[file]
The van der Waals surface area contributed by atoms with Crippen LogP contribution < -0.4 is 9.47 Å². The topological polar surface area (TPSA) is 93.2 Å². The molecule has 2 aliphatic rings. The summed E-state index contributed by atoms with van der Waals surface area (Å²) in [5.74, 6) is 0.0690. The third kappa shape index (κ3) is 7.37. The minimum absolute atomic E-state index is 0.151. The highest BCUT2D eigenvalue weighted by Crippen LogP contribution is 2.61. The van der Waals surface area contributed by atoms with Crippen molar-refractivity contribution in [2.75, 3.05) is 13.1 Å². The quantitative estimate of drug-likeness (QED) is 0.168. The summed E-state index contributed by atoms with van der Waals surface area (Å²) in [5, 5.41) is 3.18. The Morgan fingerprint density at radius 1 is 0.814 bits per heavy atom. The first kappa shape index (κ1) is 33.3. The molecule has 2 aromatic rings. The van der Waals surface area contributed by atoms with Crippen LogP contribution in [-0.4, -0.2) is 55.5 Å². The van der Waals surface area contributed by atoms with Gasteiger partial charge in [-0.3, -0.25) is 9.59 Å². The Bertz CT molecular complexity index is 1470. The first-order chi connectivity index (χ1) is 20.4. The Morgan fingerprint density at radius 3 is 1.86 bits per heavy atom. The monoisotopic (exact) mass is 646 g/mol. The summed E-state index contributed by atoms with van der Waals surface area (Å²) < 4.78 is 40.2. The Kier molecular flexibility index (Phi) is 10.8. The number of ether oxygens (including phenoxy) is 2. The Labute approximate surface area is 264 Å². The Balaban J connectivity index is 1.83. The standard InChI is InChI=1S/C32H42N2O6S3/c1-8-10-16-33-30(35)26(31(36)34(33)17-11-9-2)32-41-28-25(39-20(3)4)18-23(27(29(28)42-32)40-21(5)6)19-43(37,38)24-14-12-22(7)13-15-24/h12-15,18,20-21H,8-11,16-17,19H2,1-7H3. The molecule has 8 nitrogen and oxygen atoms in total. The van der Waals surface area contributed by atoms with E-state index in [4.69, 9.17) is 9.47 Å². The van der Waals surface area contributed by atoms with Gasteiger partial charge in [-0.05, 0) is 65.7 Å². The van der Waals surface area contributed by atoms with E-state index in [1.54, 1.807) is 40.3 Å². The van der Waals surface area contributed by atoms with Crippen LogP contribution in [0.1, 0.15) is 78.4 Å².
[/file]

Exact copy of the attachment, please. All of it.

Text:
The van der Waals surface area contributed by atoms with Crippen LogP contribution < -0.4 is 9.47 Å². The topological polar surface area (TPSA) is 93.2 Å². The molecule has 2 aliphatic rings. The summed E-state index contributed by atoms with van der Waals surface area (Å²) in [5.74, 6) is 0.0690. The third kappa shape index (κ3) is 7.37. The minimum absolute atomic E-state index is 0.151. The highest BCUT2D eigenvalue weighted by Crippen LogP contribution is 2.61. The van der Waals surface area contributed by atoms with Crippen molar-refractivity contribution in [2.75, 3.05) is 13.1 Å². The quantitative estimate of drug-likeness (QED) is 0.168. The summed E-state index contributed by atoms with van der Waals surface area (Å²) in [5, 5.41) is 3.18. The Morgan fingerprint density at radius 1 is 0.814 bits per heavy atom. The first kappa shape index (κ1) is 33.3. The molecule has 2 aromatic rings. The van der Waals surface area contributed by atoms with Crippen LogP contribution in [-0.4, -0.2) is 55.5 Å². The van der Waals surface area contributed by atoms with Gasteiger partial charge in [-0.3, -0.25) is 9.59 Å². The Bertz CT molecular complexity index is 1470. The first-order chi connectivity index (χ1) is 20.4. The Morgan fingerprint density at radius 3 is 1.86 bits per heavy atom. The monoisotopic (exact) mass is 646 g/mol. The summed E-state index contributed by atoms with van der Waals surface area (Å²) < 4.78 is 40.2. The Kier molecular flexibility index (Phi) is 10.8. The number of ether oxygens (including phenoxy) is 2. The Labute approximate surface area is 264 Å². The Balaban J connectivity index is 1.83. The standard InChI is InChI=1S/C32H42N2O6S3/c1-8-10-16-33-30(35)26(31(36)34(33)17-11-9-2)32-41-28-25(39-20(3)4)18-23(27(29(28)42-32)40-21(5)6)19-43(37,38)24-14-12-22(7)13-15-24/h12-15,18,20-21H,8-11,16-17,19H2,1-7H3. The molecule has 8 nitrogen and oxygen atoms in total. The van der Waals surface area contributed by atoms with E-state index in [4.69, 9.17) is 9.47 Å². The van der Waals surface area contributed by atoms with Gasteiger partial charge in [-0.05, 0) is 65.7 Å². The van der Waals surface area contributed by atoms with E-state index in [1.54, 1.807) is 40.3 Å². The van der Waals surface area contributed by atoms with Crippen LogP contribution in [0.1, 0.15) is 78.4 Å².